Ukrainian labour migration and remittances in the European Union.
International migration has become one of the most discussed and analysed topics of the 20th century. Military turmoil, political orientation and general economic climate have all impacted its nature and brought about new waves and streams of migration while increasing the public interest in this topic. Mass inflows and outflows of migrants have shaped labour markets and performance of policies. Therefore, researchers started studying potential determinants of migration and impacts of the migration on the source and destination countries that would also contribute to developing regulatory measures and international legal framework of this phenomenon.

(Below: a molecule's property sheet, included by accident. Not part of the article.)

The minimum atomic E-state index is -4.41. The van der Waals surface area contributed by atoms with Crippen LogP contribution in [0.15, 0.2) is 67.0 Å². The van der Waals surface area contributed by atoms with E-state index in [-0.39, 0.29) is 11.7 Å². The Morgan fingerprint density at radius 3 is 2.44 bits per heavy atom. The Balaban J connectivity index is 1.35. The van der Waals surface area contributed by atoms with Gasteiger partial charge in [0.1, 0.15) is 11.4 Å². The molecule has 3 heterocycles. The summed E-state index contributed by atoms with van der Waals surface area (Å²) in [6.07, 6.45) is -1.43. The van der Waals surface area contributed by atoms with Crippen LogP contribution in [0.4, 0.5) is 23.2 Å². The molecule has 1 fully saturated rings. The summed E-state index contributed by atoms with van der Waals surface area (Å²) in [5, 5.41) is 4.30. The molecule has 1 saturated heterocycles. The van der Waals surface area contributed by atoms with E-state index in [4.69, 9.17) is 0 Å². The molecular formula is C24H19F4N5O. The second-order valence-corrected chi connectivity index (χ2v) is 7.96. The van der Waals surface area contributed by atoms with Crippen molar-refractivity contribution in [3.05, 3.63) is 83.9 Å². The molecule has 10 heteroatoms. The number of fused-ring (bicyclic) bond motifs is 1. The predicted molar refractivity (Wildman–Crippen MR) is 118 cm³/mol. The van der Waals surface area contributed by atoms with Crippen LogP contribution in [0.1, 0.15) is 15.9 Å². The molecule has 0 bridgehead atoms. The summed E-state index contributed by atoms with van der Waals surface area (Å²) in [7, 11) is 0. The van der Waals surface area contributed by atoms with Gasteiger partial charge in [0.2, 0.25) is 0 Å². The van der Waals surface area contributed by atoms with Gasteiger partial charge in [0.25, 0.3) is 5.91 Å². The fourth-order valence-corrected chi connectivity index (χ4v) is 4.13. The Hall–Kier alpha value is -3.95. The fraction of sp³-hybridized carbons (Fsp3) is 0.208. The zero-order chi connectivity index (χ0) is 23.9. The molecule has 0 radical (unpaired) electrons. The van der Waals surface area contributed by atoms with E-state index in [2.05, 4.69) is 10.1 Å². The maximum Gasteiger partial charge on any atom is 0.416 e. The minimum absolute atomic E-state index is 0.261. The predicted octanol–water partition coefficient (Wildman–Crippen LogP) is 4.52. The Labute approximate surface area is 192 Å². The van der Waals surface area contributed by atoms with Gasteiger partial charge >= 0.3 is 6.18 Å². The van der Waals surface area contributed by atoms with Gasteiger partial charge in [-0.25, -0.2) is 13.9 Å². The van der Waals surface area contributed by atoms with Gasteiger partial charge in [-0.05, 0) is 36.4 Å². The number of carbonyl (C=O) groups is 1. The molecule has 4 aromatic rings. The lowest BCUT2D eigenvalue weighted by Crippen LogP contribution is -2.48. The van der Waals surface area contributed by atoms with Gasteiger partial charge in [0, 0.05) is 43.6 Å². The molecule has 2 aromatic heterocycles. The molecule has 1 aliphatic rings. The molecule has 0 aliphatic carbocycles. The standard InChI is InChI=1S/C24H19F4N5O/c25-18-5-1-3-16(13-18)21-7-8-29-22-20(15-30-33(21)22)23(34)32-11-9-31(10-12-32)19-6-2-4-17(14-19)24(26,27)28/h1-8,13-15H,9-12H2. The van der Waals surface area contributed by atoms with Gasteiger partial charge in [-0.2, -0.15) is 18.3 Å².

Since the 1950s, the situation in the Europe has been significantly influenced by the introduction of "Four freedoms" and the development of the European Integration process that has brought freedom of movement of people and workers and series of employment opportunities not only to the European Union (EU) States but also to non-EU member countries. Within Europe, the East-West stream of migration belongs to the second largest stream of the world after Latin America (sometimes Mexico)-US stream. A number of European countries play an important role in this concept as transition and destination countries for both intra-EU and international migration flows. Ukraine has a unique position in this system. It is the country simultaneously sending and receiving migrants but also the transition country on the migration way to the EU. Also, proximity to the EU borders has made Ukraine an attractive country for the study of socio-economic impacts of migration.